Explaining This Week's Geeky Buzzword: "Precipitable Water"
Going from drought to deluge, the southwestern United States is being inundated by flooding rainfall yet again today. One of the terms meteorologists are batting around to describe this record-setting pool of atmospheric moisture has people confused, but it's actually pretty easy to understand.
The term meteorologists are using online and on television is "precipitable water," and it's a commonly-used product that tells us how much moisture is available in the atmosphere. Precipitable water, shortened to "PWAT," tells us how much rain would fall if all of the moisture in a column of the atmosphere condensed and fell as rain.
Higher moisture correlates to higher PWAT values, and lower moisture produces lower PWAT values. This morning's PWAT value for Greensboro, N.C. is 1.85"; this means that there's enough moisture in the column of the atmosphere over Greensboro that if it all condensed and fell as precipitation, it would produce 1.85" of rain. That makes sense, because it's a dreary, rainy day here in the Piedmont.
The American Meteorological Society's website has the mathematical formula used to compute precipitable water if you're interested (nerd), but basically they arrive at the PWAT by factoring in the amount of water vapor from the surface to the top of the atmosphere. PWAT is just for that little column of the atmosphere — since the atmosphere isn't static and air (and water vapor) doesn't stay neat and tidy in one column, thunderstorms are able to produce much more rain than what's indicated by the PWAT values.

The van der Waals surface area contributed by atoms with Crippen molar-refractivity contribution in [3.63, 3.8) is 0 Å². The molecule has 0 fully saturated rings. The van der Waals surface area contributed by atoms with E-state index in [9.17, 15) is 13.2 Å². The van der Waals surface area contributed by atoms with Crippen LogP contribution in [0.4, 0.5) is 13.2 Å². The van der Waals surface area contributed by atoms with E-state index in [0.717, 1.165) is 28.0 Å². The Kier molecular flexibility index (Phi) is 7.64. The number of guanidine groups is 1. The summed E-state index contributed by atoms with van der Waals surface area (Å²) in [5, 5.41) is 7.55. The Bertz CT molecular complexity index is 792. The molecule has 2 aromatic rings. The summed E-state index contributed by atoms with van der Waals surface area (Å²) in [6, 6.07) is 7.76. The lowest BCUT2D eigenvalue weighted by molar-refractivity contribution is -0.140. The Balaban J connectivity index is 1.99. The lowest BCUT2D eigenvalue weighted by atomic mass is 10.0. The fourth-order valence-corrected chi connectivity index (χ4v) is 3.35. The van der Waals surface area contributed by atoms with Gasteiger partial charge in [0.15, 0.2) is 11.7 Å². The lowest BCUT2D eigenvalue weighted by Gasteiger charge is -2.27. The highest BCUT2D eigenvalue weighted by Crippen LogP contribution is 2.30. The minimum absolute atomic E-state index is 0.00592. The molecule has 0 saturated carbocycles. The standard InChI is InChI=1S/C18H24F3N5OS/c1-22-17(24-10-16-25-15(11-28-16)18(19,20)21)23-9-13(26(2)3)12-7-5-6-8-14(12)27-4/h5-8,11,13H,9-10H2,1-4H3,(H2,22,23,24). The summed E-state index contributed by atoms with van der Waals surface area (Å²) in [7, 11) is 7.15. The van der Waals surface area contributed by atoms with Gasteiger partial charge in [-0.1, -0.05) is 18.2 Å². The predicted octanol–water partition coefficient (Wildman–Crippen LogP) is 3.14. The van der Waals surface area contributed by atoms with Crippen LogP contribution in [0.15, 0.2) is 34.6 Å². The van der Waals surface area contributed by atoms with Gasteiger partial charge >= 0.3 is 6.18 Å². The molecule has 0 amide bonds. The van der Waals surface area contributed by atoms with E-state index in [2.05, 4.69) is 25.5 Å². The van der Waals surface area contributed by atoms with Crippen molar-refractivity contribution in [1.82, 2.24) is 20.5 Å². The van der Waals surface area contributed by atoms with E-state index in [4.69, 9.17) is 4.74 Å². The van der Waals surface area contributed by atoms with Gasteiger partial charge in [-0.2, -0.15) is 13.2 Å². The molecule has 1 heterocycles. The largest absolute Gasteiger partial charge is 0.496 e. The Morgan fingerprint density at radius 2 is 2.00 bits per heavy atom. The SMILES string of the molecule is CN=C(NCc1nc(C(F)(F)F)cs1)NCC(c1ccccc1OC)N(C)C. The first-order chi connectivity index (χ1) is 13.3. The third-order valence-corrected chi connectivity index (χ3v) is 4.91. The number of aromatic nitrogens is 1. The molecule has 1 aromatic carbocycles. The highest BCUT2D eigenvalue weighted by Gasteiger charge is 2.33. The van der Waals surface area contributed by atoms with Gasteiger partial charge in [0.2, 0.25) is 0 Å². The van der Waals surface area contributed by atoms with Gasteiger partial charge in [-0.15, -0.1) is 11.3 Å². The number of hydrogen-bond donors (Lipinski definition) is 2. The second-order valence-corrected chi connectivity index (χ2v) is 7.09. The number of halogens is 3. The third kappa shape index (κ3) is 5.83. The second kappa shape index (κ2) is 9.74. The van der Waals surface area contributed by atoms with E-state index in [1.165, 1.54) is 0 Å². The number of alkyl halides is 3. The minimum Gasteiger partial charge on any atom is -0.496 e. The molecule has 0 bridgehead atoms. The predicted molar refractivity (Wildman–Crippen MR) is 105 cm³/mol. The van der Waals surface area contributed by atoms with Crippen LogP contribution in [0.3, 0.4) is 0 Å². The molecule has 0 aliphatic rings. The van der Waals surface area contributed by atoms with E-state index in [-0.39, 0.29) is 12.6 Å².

Now, how do we know that precipitable water values are at record levels? The National Weather Service office in Rapid City, S.D. keeps a handy website for that. The site keeps climatological records for several upper-air data points, including precipitable water. If we look at this morning's weather balloon soundings from Tucson, Arizona, it'll show us that record amount of moisture sitting over the southwestern United States.
The chart shows the statistical values for PWAT over Tucson for the year, with the monsoon season standing out as the wettest part of the year. That solid green line at the top of the chart shows the record highest PWAT values measured each day during the 62-year period of records in Tucson, and this morning's sounding is a record high for September 8. The PWAT in Tucson was 2.02" this morning — three standard deviations above today's normal of around 0.85".
The record-setting pool of atmospheric moisture is thanks to the remnants of Hurricane Norbert pumping additional moisture into the southwestern U.S. The tropical system and the monsoon worked together to create a Florida-like airmass over the desert southwest, providing thunderstorms the moisture they need to produce major flash flooding.
This morning's rainfall in Phoenix is a testament to the sheer amount of water vapor in the air. Phoenix Sky Harbor International Airport saw about three inches of rain this morning, blowing past the previous rainfall record of 1.33" set on September 8, 1933.
Atmospheric moisture should return closer to normal in a couple of days as the remnants of Norbert continue to weaken.
[Images via WeatherBELL and NWS]